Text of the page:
He’d watched her from that window before. Several times she’d been out here in the courtyard, had felt her back tingle just like this and looked up to see him standing behind the glass, peering down at her with a haunted expression. The way he watched her was unnerving. But now that she knew what he was capable of…now it sent sickness sliding up her throat.
Tonight his window was empty, though. Swallowing hard, telling herself she was just jumpy, she picked her way toward the tower. The pack bounced against her spine. The black pants and boots were sleek and made it easy to move—way easier than the long, full skirts she was used to wearing. Perspiration dotted her spine. When she reached the ten-foot-long patch of moonlight between her and the tower, she hesitated.
Once she was on the other side of the tower, she could easily disappear in the orchard, and from there make her way to the tunnel entrance she’d found on the backside of the armory. She just had to get there first.
This close, she couldn’t see the guards above anymore. But it was now or never. Holding her breath, she darted from shadow into light, nearly swallowing her tongue as she skidded to a stop at the base of the structure, her back pressing into the cool stone as she tried to catch her breath.
Her chest rose and fell as she worked to slow her pulse. And she almost laughed when she thought of what she must look like, slinking around in the dark. Two months ago, she wouldn’t have been so bold as to try to escape. But she’d changed in the months she’d been at the colony. Maybe more than she’d changed in all the long years she’d spent alone. And she knew the root of that change was spurring her to leave now.
Confident she could breathe again, she pushed away from the stone and took a step toward the orchard to her left, already thinking ahead to what she would do when she was out of the tunnels and on her own in the vast Montana wilderness. She had money. She knew how to blend in with humans. She’d find a place—hundreds, maybe thousands of miles away from here—and start over. And then she’d decide how she was going to make it to Olympus.
Rocks crunched under her boots as she walked. A voice sounded above.
Maelea’s heart lurched into her throat. She slammed back against the base of the tower, looked up. Couldn’t see anything except shadows and darkness. But she could hear them. Several voices now. Shouting words she couldn’t make out. And feet, pounding down the stairs inside the tower at her back.
They’d seen her.
Sweat dripped down her back to pool at the base of her spine. If she didn’t make a break for it now, she was screwed. Orpheus would never agree to let her go back to her old life.
The pounding footsteps grew in intensity. Drawing one deep breath, she gripped the straps of her backpack and darted for the orchard. The heavy, metal door on the north side of the tower screeched open. And a voice—a clear voice—yelled, “Stop!”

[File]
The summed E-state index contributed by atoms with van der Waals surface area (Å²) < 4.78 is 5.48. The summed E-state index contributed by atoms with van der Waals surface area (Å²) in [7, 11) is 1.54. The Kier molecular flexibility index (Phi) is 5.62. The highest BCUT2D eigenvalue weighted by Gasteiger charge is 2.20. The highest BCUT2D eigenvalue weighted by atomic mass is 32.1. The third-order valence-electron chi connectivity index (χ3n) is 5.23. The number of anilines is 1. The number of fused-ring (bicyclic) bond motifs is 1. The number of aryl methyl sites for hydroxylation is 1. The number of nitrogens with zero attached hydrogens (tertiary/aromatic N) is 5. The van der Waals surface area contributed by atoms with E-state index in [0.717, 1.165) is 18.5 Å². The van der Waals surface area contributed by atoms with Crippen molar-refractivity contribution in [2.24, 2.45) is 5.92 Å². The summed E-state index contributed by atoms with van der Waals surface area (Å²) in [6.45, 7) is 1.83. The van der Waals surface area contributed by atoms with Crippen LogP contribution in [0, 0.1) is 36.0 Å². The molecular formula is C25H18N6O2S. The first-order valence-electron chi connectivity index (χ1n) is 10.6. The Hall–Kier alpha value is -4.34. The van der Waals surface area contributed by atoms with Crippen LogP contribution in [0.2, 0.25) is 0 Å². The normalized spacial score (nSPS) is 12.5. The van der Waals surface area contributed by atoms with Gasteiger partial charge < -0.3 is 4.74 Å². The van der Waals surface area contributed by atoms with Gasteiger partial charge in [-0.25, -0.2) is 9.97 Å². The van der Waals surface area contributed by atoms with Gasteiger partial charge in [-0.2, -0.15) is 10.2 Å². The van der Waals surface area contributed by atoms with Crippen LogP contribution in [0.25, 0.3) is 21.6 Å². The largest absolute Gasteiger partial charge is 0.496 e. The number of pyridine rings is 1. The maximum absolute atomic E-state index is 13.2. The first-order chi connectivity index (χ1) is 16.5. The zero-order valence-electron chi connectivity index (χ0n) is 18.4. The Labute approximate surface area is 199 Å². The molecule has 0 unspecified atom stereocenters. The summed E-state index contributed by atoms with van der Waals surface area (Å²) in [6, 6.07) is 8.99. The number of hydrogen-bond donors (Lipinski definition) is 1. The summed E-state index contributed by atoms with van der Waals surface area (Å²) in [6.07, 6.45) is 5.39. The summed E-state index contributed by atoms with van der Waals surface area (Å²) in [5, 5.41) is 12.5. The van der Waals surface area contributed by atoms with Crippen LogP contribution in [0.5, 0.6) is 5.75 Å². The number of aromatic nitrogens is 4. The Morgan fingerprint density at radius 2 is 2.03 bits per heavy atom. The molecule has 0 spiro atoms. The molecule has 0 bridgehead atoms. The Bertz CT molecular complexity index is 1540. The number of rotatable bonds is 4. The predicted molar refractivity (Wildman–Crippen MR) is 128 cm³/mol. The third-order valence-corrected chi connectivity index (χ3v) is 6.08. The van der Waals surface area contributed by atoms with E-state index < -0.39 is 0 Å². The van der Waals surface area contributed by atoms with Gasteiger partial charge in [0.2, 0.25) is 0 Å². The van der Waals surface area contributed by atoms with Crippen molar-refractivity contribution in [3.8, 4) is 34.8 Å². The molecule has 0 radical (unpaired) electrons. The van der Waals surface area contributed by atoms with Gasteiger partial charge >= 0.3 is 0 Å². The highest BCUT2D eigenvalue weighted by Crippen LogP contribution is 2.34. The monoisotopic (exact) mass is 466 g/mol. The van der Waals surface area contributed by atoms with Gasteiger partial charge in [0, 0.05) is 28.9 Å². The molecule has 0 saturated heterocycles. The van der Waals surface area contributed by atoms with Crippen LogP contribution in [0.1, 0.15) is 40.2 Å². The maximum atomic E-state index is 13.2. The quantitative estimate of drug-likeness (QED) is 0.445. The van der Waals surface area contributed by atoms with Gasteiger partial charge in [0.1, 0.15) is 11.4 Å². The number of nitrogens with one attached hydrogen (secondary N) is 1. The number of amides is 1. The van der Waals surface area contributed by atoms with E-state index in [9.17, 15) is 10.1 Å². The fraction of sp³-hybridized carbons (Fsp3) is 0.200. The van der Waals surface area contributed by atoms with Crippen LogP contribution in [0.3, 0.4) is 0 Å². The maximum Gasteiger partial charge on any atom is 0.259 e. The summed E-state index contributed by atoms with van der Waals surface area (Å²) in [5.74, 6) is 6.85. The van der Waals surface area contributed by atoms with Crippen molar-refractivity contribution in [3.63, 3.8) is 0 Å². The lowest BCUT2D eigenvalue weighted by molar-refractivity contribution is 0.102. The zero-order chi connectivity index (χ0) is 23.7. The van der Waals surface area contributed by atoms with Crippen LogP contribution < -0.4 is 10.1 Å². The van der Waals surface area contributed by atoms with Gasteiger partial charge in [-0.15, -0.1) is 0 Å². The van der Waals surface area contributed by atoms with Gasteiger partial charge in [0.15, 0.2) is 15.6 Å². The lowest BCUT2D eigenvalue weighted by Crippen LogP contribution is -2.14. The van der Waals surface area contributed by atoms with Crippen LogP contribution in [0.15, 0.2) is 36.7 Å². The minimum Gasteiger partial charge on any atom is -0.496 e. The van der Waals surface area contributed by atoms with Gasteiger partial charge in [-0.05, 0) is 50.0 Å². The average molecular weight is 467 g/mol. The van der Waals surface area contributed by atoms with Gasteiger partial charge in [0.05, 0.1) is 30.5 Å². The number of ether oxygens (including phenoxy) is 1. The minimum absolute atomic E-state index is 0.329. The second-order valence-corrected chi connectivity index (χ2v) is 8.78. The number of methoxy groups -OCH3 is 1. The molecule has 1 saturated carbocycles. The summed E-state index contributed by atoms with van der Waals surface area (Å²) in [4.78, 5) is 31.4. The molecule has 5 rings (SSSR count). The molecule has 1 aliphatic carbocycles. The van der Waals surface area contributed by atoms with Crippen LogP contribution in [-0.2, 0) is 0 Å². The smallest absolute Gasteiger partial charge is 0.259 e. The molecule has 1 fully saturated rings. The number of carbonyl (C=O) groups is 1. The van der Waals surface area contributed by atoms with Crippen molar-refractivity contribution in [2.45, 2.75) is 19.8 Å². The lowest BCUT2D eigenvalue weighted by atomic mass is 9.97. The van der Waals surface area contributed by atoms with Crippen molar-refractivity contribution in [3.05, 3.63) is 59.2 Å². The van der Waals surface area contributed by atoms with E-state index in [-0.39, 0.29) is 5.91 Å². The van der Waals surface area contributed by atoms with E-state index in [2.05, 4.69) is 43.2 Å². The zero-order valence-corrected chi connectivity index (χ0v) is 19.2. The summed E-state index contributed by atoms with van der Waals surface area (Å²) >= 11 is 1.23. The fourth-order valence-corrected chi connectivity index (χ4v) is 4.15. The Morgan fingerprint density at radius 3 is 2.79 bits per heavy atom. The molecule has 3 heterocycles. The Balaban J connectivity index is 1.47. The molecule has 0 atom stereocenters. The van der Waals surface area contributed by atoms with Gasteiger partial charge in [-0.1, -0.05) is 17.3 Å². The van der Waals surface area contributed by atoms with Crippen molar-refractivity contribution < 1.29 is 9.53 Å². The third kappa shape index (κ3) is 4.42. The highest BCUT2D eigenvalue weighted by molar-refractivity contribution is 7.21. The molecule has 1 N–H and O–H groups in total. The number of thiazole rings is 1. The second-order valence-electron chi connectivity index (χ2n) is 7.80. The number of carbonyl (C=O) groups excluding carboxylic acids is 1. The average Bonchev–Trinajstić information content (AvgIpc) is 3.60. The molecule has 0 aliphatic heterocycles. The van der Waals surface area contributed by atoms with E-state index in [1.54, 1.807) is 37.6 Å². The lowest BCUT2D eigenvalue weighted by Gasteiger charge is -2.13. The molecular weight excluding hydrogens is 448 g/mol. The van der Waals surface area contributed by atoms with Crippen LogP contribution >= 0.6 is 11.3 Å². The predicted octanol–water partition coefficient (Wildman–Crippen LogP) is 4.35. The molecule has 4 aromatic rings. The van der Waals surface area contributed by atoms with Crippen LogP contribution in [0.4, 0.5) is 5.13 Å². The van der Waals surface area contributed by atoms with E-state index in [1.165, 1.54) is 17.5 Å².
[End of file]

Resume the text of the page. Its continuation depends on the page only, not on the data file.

Maelea pushed her muscles to the max. Just as she stepped past the end of the tower, a hand snaked out and wrapped around her mouth. A muffled yelp slipped from her lips, then the air rushed out of her lungs as she was pulled back against a body that felt like it was made of solid steel.
“Don’t move. Don’t even make a sound.”
Maelea’s heart raced beneath her breast and her adrenaline jumped into the stratosphere. She didn’t know who held her, but if she didn’t get away from him soon—like now—her one shot at freedom would shrivel and die.
She’d never been good with weapons, but over the last few months she’d participated in self-defense classes taught by the colony’s guards. She still wasn’t any real threat, but she knew enough to defend herself—something she’d never known before.
Her hand slinked down the outside of the black pants, and her fingers found the snap on the holster at her thigh. Even through the pack strapped to her back, she could feel the push and pull of air in his lungs against her spine. The beat of his heart thumped through the canvas, strong, steady, nowhere near as fast as hers. As voices echoed around the front of the tower, her hand trembled, but she flipped the snap anyway and wrapped her fingers around the handle of the blade.
The voices drifted away, and near her ear, the man whispered, “They’re leaving.”
He seemed relieved. Was he not one of the guards? She didn’t care. Whoever he was, he was still an obstacle between her and freedom.
The hand over her mouth dropped, and as soon as he loosed his grip on her waist, she pulled the knife and whipped around, ready to strike out. But there was just enough moonlight to make out his face. Light hair, a long, straight nose, rugged jawline, and piercing blue eyes. Unfriendly, searching eyes she’d seen peering down at her from a high window too many times to count.
Gryphon. Orpheus’s brother. The guardian who’d mutilated those daemons today, who’d nearly killed one of his own in the process. The guardian, rumor ran in the colony, who was psychotic.
Fear burst in the center of her chest. Arm outstretched, she moved backward, her boots echoing off rocks as she stumbled into the moonlight. The blade in her hand shook, and every instinct in her body said run, but she couldn’t turn her back on him. This close, she was afraid that if she did, she’d never even reach the trees. She wasn’t immortal like her parents, only ageless. And because she’d been cursed by Hades at birth, there was no afterlife for her. If she died now—before finding her way to Olympus—she’d simply cease to exist. No one to even remember who or what she’d been.
“Don’t…don’t come near me,” she managed.